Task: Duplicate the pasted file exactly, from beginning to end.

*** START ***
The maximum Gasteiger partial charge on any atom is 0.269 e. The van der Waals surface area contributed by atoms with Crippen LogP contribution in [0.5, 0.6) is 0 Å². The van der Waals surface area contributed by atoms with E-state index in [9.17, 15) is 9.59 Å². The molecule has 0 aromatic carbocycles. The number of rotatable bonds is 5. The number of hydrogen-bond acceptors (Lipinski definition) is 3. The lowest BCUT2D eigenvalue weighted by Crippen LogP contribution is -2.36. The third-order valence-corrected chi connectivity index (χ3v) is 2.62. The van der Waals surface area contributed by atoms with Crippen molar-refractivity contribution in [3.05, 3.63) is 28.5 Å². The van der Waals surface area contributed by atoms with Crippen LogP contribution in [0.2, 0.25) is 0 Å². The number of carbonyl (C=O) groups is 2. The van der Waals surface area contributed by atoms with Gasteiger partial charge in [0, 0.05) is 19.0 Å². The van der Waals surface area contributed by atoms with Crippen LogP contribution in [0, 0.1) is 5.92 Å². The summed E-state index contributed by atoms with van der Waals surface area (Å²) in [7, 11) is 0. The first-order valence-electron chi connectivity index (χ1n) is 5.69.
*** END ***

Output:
The maximum Gasteiger partial charge on any atom is 0.269 e. The van der Waals surface area contributed by atoms with Crippen LogP contribution in [0.5, 0.6) is 0 Å². The van der Waals surface area contributed by atoms with E-state index in [9.17, 15) is 9.59 Å². The molecule has 0 aromatic carbocycles. The number of rotatable bonds is 5. The number of hydrogen-bond acceptors (Lipinski definition) is 3. The lowest BCUT2D eigenvalue weighted by Crippen LogP contribution is -2.36. The third-order valence-corrected chi connectivity index (χ3v) is 2.62. The van der Waals surface area contributed by atoms with Crippen molar-refractivity contribution in [3.05, 3.63) is 28.5 Å². The van der Waals surface area contributed by atoms with Crippen LogP contribution in [0.2, 0.25) is 0 Å². The number of carbonyl (C=O) groups is 2. The van der Waals surface area contributed by atoms with Gasteiger partial charge in [0, 0.05) is 19.0 Å². The van der Waals surface area contributed by atoms with Crippen LogP contribution in [0, 0.1) is 5.92 Å². The summed E-state index contributed by atoms with van der Waals surface area (Å²) in [7, 11) is 0. The first-order valence-electron chi connectivity index (χ1n) is 5.69.